We calibrated SPARROW (Spatially Referenced Regression on Watershed Attributes) surface water-quality models using measurements of total nitrogen and total phosphorus from 37 sites in the 13,900-km2 Waikato River Basin, the largest watershed on the North Island of New Zealand. This first application of SPARROW outside of the United States included watersheds representative of a wide range of natural and cultural conditions and water-resources data that were well suited for calibrating and validating the models. We applied the spatially distributed model to a drainage network of nearly 5000 stream reaches and 75 lakes and reservoirs to empirically estimate the rates of nutrient delivery (and their levels of uncertainty) from point and diffuse sources to streams, lakes, and watershed outlets. The resulting models displayed relatively small errors; predictions of stream yield (kg ha-1 yr-1) were typically within 30% or less of the observed values at the monitoring sites. There was strong evidence of the accuracy of the model estimates of nutrient sources and the natural rates of nutrient attenuation in surface waters. Estimated loss rates for streams, lakes, and reservoirs agreed closely with experimental measurements and empirical models from New Zealand, North America, and Europe as well as with previous U.S. SPARROW models. The results indicate that the SPARROW modeling technique provides a reliable method for relating experimental data and observations from small catchments to the transport of nutrients in the surface waters of large river basins.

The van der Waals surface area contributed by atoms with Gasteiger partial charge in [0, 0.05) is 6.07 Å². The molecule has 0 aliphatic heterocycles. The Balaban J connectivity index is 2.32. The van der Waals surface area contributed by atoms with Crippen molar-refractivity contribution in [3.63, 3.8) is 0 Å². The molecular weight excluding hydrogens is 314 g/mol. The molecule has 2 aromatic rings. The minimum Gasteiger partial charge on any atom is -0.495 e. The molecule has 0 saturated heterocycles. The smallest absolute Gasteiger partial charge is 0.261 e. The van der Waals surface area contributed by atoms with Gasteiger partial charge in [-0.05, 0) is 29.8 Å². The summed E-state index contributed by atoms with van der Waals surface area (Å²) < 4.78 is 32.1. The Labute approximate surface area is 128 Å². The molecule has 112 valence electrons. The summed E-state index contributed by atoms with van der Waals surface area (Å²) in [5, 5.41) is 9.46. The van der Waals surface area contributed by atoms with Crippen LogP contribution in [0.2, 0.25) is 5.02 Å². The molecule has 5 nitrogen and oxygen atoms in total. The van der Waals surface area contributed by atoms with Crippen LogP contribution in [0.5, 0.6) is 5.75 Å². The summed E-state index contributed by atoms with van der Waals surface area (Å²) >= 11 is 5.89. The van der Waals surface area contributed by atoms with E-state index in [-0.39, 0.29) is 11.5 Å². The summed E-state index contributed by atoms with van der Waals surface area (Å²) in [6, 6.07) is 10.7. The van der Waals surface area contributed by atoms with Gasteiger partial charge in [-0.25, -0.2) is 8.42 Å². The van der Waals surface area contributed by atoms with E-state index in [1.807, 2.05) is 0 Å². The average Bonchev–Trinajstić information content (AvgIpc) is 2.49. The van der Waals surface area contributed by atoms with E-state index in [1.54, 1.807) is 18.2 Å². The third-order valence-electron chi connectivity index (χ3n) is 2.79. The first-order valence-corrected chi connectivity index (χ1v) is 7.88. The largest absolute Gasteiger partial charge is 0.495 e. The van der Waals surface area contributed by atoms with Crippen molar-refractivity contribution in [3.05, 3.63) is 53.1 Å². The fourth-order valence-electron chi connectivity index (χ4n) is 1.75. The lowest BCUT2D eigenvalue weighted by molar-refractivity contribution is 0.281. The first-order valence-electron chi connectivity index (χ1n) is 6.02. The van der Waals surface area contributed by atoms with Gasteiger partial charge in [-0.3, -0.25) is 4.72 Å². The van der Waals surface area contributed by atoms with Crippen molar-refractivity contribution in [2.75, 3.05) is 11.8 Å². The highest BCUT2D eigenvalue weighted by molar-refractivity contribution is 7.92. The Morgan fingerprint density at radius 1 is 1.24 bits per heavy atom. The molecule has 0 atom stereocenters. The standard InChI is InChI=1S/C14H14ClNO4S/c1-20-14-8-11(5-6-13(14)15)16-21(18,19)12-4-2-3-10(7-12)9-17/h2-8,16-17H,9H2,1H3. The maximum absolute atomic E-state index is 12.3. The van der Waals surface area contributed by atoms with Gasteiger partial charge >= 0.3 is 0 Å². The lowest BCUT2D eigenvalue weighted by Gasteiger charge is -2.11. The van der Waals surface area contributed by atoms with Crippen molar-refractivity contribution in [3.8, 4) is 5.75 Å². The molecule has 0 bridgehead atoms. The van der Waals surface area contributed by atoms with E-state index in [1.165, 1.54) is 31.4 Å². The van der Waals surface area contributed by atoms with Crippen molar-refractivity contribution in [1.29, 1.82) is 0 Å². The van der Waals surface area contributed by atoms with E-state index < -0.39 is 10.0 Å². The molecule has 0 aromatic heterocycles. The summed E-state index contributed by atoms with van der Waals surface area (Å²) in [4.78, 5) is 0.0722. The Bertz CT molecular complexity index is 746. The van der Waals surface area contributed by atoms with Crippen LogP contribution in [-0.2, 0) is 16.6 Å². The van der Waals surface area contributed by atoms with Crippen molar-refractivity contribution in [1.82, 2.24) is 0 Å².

Additional publication details
Estimating the sources and transport of nutrients in the Waikato River Basin, New Zealand